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Right fit: Will the poor economy finally allow us to see the forest through the trees?

By Julie Bogart

In meetings with our independent school clients, many of whom are admission representatives, the topic of college placement often comes up.

With regard to colleges, what should a private school include in its admissions materials? A list of the best colleges its students have gone on to attend? Or should the school’s focus be elsewhere? While many of our clients’ students do indeed enroll in some of the country’s top colleges, Ivy-League prep isn’t their schools’ sole objective. Rather, our clients strive to help their students find the college that’s right for them, not just a college that’s well ranked.

This conversation is one that I’ve heard countless times, both in the news and at my former place of work—the National Association for College Admission Counseling. High school guidance counselors and college and university admissions officers usually agree on this point. While high school counselors want their students to ignore college rankings and find the colleges that suit them best, admission reps want to find and recruit students who are right for their schools.

It’s an important distinction, but one that often gets lost in the overly competitive admissions culture. Case in point: Despite the fact that even the best students have less than a 5 percent chance of getting into top-tier colleges like Harvard, Yale, Princeton and Stanford, most Ivy League schools saw an increase in applicants this year (Harvard’s applicant pool went up by 5 percent; Dartmouth’s by 7.5 percent; Yale’s by 8.5 percent; and Brown by 21 percent).

Obviously, what we’re saying and doing to encourage right fit over prestige isn’t working. I’ve been in on the conversation for eight years now, and every year, more and more students apply to the most competitive schools in the country. While some of this can be attributed to an almost yearly increase in student applications, this admission cycle has no doubt experienced a decrease, and college admission will be even more competitive in years to come.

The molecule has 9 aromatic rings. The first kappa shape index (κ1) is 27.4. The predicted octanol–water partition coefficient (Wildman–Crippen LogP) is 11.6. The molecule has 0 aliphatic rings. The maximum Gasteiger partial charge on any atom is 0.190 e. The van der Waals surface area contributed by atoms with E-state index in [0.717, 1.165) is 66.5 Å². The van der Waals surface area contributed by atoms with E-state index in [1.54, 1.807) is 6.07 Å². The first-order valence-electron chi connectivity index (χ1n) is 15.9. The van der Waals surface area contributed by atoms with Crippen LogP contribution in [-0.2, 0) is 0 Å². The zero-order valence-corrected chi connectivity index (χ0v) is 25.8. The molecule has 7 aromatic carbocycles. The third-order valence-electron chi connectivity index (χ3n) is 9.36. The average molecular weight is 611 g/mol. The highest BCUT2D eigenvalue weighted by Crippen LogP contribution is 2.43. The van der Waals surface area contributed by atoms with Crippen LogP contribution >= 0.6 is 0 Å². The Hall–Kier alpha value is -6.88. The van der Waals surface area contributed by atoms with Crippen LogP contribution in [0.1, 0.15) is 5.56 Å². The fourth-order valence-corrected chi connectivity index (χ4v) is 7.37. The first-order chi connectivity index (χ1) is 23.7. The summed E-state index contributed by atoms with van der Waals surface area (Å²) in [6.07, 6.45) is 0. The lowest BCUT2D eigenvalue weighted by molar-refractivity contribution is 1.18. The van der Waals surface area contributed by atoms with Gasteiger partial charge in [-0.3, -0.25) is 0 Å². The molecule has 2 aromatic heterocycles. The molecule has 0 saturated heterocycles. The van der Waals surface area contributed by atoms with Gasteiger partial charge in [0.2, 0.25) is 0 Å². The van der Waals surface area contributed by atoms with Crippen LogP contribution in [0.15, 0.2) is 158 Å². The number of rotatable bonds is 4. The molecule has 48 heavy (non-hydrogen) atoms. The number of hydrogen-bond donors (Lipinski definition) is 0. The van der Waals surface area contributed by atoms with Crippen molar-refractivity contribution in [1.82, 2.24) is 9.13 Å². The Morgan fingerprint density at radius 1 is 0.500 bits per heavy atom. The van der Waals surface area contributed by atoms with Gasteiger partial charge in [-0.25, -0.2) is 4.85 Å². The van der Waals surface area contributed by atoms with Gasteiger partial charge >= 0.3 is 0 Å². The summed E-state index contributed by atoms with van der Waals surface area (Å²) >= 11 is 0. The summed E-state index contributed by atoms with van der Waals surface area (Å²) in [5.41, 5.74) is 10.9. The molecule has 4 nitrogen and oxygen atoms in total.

Many things are to blame for this, of course. Over the last ten years, the admissions process has become a booming business that everybody wants a piece of. While many high school guidance counselors point their fingers at the College Board (evil testing empire!) or college-prep companies like the Princeton Review (evil ranking system empire!), many college reps blame the advent of “helicopter parents,” the overly involved Baby Boomers who write their children’s essays and send nasty letters to colleges that reject their sons or daughters.

Ironically, in many instances, the same people or organizations that are encouraging “right fit” are also profiting in some way from the admissions racket. Between college magazines, big-name college-prep companies, crazed parents and the media, it becomes impossible for students to dig themselves out of the college admissions rabbit hole and see the forest through the trees. Many students, students who can afford to and even many who can’t, have no choice but to play the game. The “If you can’t beat ‘em, join ‘em” mentality, however, has only made the problem worse.

So where does that leave us? Oddly enough, as horrible as this economy is, it may actually benefit students in that it will allow everyone involved in the admissions process to take a step back and examine the madness they’ve perpetuated. Colleges and universities will (and should) focus their efforts and their dollars on finding the right students. Students will be more inclined to apply to a variety of schools based on tuition costs (though finances should obviously not be the only factor in their decisions). And as for those college-prep companies, perhaps parents will think twice about spending hundreds of dollars on an SAT class if they’re struggling to pay the mortgage.

This economy has forced all of us to examine the ways in which we spend time and money. How can we do things more efficiently and effectively? What really matters and what doesn’t? At the heart of all of this admissions craziness are two things: students and education. In a word, this is about our future. If it takes a broken economy for us to recognize that, then so be it. I just hope that it prompts the kind of change we so desperately need.

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